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RTCFA No. NA1172
Moose hide, quills, wool, rocker stamping on the hem, and natural dyes. 42.5 x 21.5 in.

Geographic Location: Ontario or Quebec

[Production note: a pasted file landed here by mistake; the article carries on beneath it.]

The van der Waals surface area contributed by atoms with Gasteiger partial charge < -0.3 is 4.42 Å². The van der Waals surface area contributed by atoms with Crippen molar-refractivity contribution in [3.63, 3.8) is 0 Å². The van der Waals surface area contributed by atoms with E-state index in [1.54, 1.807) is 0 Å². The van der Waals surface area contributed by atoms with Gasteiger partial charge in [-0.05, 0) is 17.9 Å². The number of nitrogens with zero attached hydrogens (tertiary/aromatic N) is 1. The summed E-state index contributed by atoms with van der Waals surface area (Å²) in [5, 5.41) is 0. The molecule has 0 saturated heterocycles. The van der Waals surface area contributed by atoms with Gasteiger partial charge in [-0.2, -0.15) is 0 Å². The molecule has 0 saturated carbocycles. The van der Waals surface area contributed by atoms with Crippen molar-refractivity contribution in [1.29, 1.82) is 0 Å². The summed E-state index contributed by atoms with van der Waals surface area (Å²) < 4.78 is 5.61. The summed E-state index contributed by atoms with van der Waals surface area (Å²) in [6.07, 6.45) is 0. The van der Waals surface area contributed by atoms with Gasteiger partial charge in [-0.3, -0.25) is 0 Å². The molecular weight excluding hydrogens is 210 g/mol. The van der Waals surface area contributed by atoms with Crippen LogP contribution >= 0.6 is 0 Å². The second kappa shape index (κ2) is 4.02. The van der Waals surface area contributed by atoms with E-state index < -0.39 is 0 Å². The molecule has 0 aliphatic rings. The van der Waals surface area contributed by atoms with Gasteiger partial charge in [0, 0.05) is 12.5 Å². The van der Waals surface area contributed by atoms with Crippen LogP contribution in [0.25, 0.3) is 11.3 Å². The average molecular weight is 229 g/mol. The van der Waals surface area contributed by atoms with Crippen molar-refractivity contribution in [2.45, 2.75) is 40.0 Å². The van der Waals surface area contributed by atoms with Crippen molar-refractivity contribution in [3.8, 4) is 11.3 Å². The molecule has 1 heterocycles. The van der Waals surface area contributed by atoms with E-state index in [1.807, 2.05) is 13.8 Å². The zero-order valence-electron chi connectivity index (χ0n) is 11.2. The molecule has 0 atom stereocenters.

When this coat came to light it was offered jointly by the dealers Tad Dale and Ted Trotta and then acquired by me after the 2005 antique American Indian Whitehawk sale in Santa Fe, New Mexico. When I subsequently showed it to the visiting head of the ethnology section of the British Museum at my home Jonathan King dated it c. 1740. The coat is one of the most important Indian military style coats on record. The coat’s commanding simplicity of design is an indication of not only its early origin but also that it is in the history of eastern Aboriginal clothing, a platform from which subsequent northeastern Indian military great coats developed their more elaborate systems of decorative embellishment. For this reason its historical importance cannot be under-estimated. This same directness of design was applied to the stamped circles and lines of the fringe at the bottom of the coat. Note the seemingly abstract design on the quilled epaulettes. It is not abstract but is in fact an early rendition of the underwater serpent, which became a staple of Great Lakes spirituality and design. —Ted Coe A small number of these coats survive in European and North American collections, most are probably of Cree or Métis origin; some are highly decorated with painted abstract or floral designs, and adorned with porcupine quillwork. This one, purchased by Coe in Santa Fe, without history, is unusually simple, but with spectacular early quilled epaulettes. None of the about twenty such coats seem to have been used, so the question arises as to who made them and for what purpose? Since they date to the highpoint of the Hudson’s Bay Company for trade in Ontario and Québec, one possibility is that they were created by Cree women for their European partners. —Jonathan King Made from a single large moose hide, the coat is designed to wrap around a man’s body as it once wrapped around the animal. The wearer’s spine is aligned with the spine of the animal. By 1743 fur traders on the shores of Hudson Bay had adopted the coat, which they called “tockey” or “toggey,” from the Cree muska togy or misko takiy. While each artist drew from a common repertoire of motifs, no two coats are alike. Cree Women made these coats for both European and Cree men. The coats provide us with a window into a dynamic space where different systems of knowing the world came together. —Sherry Farrell Racette (Timiskaming First Nation)